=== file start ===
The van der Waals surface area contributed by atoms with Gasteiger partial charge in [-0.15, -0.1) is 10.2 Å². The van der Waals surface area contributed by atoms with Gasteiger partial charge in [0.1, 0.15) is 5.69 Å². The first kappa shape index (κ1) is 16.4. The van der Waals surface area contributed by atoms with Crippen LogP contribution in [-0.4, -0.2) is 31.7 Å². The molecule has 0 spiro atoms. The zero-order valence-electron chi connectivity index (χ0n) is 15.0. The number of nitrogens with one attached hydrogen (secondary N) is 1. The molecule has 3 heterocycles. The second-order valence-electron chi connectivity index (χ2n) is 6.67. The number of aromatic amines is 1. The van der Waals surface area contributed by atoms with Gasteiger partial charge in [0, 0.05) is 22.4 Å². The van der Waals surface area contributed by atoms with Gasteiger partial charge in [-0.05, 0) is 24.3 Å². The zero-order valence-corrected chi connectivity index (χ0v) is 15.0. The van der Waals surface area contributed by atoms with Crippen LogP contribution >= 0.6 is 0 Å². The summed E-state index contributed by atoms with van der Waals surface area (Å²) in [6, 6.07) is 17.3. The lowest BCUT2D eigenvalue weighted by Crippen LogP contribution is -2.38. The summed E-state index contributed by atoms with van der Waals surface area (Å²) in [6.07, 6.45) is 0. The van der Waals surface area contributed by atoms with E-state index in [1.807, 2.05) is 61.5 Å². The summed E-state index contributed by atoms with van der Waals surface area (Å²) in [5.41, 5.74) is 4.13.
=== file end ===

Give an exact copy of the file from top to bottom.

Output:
The van der Waals surface area contributed by atoms with Gasteiger partial charge in [-0.15, -0.1) is 10.2 Å². The van der Waals surface area contributed by atoms with Gasteiger partial charge in [0.1, 0.15) is 5.69 Å². The first kappa shape index (κ1) is 16.4. The van der Waals surface area contributed by atoms with Crippen LogP contribution in [-0.4, -0.2) is 31.7 Å². The molecule has 0 spiro atoms. The zero-order valence-electron chi connectivity index (χ0n) is 15.0. The number of nitrogens with one attached hydrogen (secondary N) is 1. The molecule has 3 heterocycles. The second-order valence-electron chi connectivity index (χ2n) is 6.67. The number of aromatic amines is 1. The van der Waals surface area contributed by atoms with Gasteiger partial charge in [0, 0.05) is 22.4 Å². The van der Waals surface area contributed by atoms with Gasteiger partial charge in [-0.05, 0) is 24.3 Å². The zero-order valence-corrected chi connectivity index (χ0v) is 15.0. The van der Waals surface area contributed by atoms with Crippen LogP contribution >= 0.6 is 0 Å². The summed E-state index contributed by atoms with van der Waals surface area (Å²) in [6, 6.07) is 17.3. The lowest BCUT2D eigenvalue weighted by Crippen LogP contribution is -2.38. The summed E-state index contributed by atoms with van der Waals surface area (Å²) in [6.07, 6.45) is 0. The van der Waals surface area contributed by atoms with E-state index in [1.807, 2.05) is 61.5 Å². The summed E-state index contributed by atoms with van der Waals surface area (Å²) in [5.41, 5.74) is 4.13.